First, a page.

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To Free the Jaw.
5. (a). With jaw relaxed utter blee-blee, blo-bie, blahblah (1) aloud; (2) silently.
(b). Utter e-yah, e-yaw, e-yoi (1) aloud, (2) silently.
(c). Utter 2b. To Free the Tongue.
6. (a). Utter lahl, lawl, lile. (b). Yawn-aw, ah.
(c). Utter tētē, tāto, tahtah; thēthē, thotho, thah thah; nēnē, nõnõ, nahnah, kēkē, etc.; lēlē, etc.; rērē, etc.
(d). Utter: "Theophilus Thistle the successful thistle sifter thrust three thousand thistles through the thick of his thumb; see that thou thrust not three thousand thistles through the thick of thy thumb."
(e). Practice the Articulation Drill for letter "T.” To Free the Lips.
7. (a). Utter decisively e, o, ah, 00.
(b). Utter decisively bēbē, böbo, bahbah; fēfe, fofo, fahfah; mēmē, māmō, mahmah; kwēkwē, kwūkwo, kwahkwah; vēvē, etc.; wēwē, etc.; wheewhee, etc.
To Free the Nasal Passage.
8. (a). With the aim of causing vibration in the upper part of the nasal chamber utter the sounds nun, neen, nane,
(b). Slide the sound “un” up and down the scale.
(c). Hum a tune, throat free, lips gently meeting. To Secure Resonance and Volume.
9. (a). Practice breathing exercises. (b). Prolong sounds e, o, ah, 00. (c). Prolong sounds, syllable by syllable, in lb and 1c.
(d). Go up and down scale note by note with each sound in 7a, 1b.
(e). Utter moo-ane, moo-een, moo-ine, moo-un, moo-ohn,
e up and down scale.
(f). Hum a tune, throat open, lips gently meeting. (g). Sob sounds in 4d, 6a.
(h). Practice Tone Drills Nos. 8, 10, 19, 32, 33, 34, 35, 40, 41, 61, 96, 110, 137, 152, 154, 181, 189, 194, 207. To Develop Musical Quality.
10. (a). Practice softly and with the mind upon producing sweetness of tone the Drills, Section 9, b, c, d, e, f.
(b). Moan sounds in 5a, 6a, 7a, 8a.
(c). Practice Tone Drills Nos. 36, 110, 136, 150, 166, 168, 181, 189, 207, 213.
11. (a). Lying flat upon back, body relaxed, gently exhaust the air in lungs through a quill toothpick, a clay pipestem or some other article with an aperture not larger than a pin's head. Pause a second, refill lungs slowly through the nostrils. Vary the rate-fast, slow, medium.
(b). Costal Breathing.-Distend sides while inhaling through nostrils, relax gradually with slow exhalation.
(c). Chest Breathing.-Relax chest muscle; inhale and expand chest to fullest capacity. Exhale gradually.
(c). Waist Breathing.-Inhale, at same time expanding entire circle of waist.
d (a). Dorsal Breathing.-Inhale as if endeavoring to thrust out the muscles of the back by the force of the air.
(e). Abdominal Breathing.–Breathe deeply, forcing the abdominal muscles outward. Let them sink when expelling the breath.
(f). Full Breathing.-Inhale slowly, expanding all parts. (g). Modes of Exhaling.–Breathe out letter h (a) gently,
. (b) with steady force, (c) abruptly like a pistol shot.
BODILY DEVELOPMENT AND
1. Effective Expression Demands Bodily Development. -Rarely does the body, untrained, express itself adequately. There is usually awkwardness in attitude or gesture and general ungainliness. These destroy harmony in expression. They invite attention to themselves and not to the thought and feeling. Plainly some method of bodily development and control must be followed that will remedy this.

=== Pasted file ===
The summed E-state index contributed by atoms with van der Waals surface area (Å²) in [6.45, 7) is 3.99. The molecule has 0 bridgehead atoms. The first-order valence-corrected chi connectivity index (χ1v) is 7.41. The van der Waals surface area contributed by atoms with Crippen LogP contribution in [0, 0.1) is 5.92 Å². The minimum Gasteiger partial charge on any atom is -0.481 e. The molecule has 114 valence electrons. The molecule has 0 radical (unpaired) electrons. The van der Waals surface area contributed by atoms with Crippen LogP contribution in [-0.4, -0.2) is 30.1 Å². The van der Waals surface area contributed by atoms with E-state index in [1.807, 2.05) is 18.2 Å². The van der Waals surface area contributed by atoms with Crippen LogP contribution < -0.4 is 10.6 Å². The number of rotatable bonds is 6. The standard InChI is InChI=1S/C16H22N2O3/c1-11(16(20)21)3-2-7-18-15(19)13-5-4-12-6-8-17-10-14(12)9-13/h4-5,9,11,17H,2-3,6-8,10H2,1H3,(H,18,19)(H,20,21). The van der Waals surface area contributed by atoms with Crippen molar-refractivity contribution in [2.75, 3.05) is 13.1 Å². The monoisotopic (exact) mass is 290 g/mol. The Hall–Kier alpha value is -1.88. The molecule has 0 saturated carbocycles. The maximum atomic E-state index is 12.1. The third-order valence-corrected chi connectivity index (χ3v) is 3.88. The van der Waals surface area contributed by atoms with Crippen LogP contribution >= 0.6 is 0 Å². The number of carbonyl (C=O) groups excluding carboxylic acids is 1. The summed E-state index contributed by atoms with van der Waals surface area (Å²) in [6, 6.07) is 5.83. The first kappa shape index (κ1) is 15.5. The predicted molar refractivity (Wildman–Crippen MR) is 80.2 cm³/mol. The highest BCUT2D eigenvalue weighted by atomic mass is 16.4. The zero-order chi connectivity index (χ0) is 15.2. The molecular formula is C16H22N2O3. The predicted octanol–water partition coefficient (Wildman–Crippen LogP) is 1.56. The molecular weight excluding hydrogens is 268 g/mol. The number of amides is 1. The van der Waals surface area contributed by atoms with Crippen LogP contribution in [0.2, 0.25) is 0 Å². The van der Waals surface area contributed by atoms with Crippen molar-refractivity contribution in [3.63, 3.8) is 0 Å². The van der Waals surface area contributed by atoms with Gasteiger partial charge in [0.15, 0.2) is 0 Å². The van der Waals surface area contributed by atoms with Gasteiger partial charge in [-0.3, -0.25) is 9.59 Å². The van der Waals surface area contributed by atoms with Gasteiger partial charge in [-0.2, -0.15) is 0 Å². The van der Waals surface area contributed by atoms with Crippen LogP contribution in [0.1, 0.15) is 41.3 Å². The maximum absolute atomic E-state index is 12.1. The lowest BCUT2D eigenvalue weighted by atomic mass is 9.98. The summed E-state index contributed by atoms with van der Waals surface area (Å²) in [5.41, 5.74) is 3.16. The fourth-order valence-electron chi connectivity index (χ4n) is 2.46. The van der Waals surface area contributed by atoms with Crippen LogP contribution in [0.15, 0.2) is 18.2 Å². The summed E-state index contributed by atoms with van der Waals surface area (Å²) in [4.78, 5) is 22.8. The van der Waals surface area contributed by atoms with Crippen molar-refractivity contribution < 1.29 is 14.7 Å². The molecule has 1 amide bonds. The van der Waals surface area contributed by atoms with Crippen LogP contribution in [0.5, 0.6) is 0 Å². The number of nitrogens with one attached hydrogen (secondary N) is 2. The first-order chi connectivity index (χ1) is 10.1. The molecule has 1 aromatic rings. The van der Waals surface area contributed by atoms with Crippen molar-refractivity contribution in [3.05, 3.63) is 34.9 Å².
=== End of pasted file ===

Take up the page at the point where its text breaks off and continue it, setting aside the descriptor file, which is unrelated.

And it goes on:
2. Mental Processes an Aid to Bodily Development.Deeply feeling beauty, sublimity, grandeur and allied emotions will, in some degree, assist bodily expression. Also, all emotional expression in itself tends to render the body coordinately active.
3. The Practice of the Tone Drills with the specific purpose of bodily expression is invaluable in developing variety and ease.
4. Specific Bodily Drills a Further Aid. Besides the mental processes certain specific bodily movements are especially valuable in attaining physical responsiveness.
5. (a). Arms full length above head, thumbs, crossed, try to touch the toes without bending the knees—slow movement throughout.
(b). Bend body from waist and revolve from right to left, left to right.
(c). Arms above head, let hands drop lifelessly; similarly forearm, then whole arm. Let body sink lifelessly almost to ground.
(d). Make lifeless and revolve whole arm, hand. (e). Make figure 8 with whole arm, with hand.
(f). Make script alphabet-small letters—with whole arm; with hand.
(g). Bend head forward and revolve it, lifelessly, from right to left, from left to right.
(h). Extend arm to front, palm upwards; open and shut fingers nine times.
(i). Arms at side, hands shut, extend arms and open hands --at side, arms at angle of 30 degrees from body, then at 90 degrees (parallel with shoulder blades), then at 120 degrees. Also at same angles obliquely and in front.
METHOD OF STUDY AND PRACTICE OF
METHOD OF STUDYING A SELECTION.
1. Determine the United Aim: (a). The Dominant Thought. What does the selec
tion aim to show, prove, tell, etc.? (b). The Dominant Feeling. What is the emo
tional attitude of the author (or character)
towards the Dominant Thought? 2. Determine the Groups. What words are closely related ? 3. Determine the Ideas (and Their Words) That Demand
(a) Prominence, (b) Pause. 4. Determine the Tones in Which the Various Ideas Should
Be Delivered. What are the various feelings in the
selection and what tones will best show these? 5. Make the Ideas Yours. Understand with absolute clear
ness every idea in the selection. 6. Make the Feelings Yours. Exercise the imagination upon
every idea. Go into your own experience and see if
the emotion has not been yours in some simple form. (Groups may be indicated by parentheses, prominent words by underlining, tones by marginal notes.)
METHOD OF PRACTICING DELIVERY.
1. Have a listener. If impracticable, imagine one. 2. Tell ideas, not words. 3. Intensely desire to have the idea grasped by listener.
Aim to convey to the listener the feelings in the selection. Manifest vividly the true feeling toward the ideas exc pressed.